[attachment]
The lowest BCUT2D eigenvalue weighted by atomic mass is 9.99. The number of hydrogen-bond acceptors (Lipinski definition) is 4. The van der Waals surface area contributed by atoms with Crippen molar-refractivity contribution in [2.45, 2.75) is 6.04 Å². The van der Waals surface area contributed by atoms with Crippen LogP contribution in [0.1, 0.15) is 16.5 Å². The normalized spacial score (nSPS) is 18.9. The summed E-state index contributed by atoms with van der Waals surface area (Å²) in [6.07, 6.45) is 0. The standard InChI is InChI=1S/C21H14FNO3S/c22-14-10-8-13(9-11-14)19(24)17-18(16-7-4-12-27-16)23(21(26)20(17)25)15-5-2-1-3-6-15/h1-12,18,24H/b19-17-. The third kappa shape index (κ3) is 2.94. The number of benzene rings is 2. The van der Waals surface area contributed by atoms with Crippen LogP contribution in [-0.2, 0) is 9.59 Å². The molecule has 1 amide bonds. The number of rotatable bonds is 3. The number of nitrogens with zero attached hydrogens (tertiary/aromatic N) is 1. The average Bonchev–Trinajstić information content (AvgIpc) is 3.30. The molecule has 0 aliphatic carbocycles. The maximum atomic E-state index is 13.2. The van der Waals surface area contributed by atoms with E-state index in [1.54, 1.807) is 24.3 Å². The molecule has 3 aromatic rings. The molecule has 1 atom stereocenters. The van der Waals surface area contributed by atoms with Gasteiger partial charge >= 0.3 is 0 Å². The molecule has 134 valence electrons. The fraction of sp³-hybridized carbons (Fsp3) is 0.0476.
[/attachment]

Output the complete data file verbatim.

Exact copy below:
The lowest BCUT2D eigenvalue weighted by atomic mass is 9.99. The number of hydrogen-bond acceptors (Lipinski definition) is 4. The van der Waals surface area contributed by atoms with Crippen molar-refractivity contribution in [2.45, 2.75) is 6.04 Å². The van der Waals surface area contributed by atoms with Crippen LogP contribution in [0.1, 0.15) is 16.5 Å². The normalized spacial score (nSPS) is 18.9. The summed E-state index contributed by atoms with van der Waals surface area (Å²) in [6.07, 6.45) is 0. The standard InChI is InChI=1S/C21H14FNO3S/c22-14-10-8-13(9-11-14)19(24)17-18(16-7-4-12-27-16)23(21(26)20(17)25)15-5-2-1-3-6-15/h1-12,18,24H/b19-17-. The third kappa shape index (κ3) is 2.94. The number of benzene rings is 2. The van der Waals surface area contributed by atoms with Crippen LogP contribution in [-0.2, 0) is 9.59 Å². The molecule has 1 amide bonds. The number of rotatable bonds is 3. The number of nitrogens with zero attached hydrogens (tertiary/aromatic N) is 1. The average Bonchev–Trinajstić information content (AvgIpc) is 3.30. The molecule has 0 aliphatic carbocycles. The maximum atomic E-state index is 13.2. The van der Waals surface area contributed by atoms with E-state index in [1.54, 1.807) is 24.3 Å². The molecule has 3 aromatic rings. The molecule has 1 atom stereocenters. The van der Waals surface area contributed by atoms with Gasteiger partial charge >= 0.3 is 0 Å². The molecule has 134 valence electrons. The fraction of sp³-hybridized carbons (Fsp3) is 0.0476.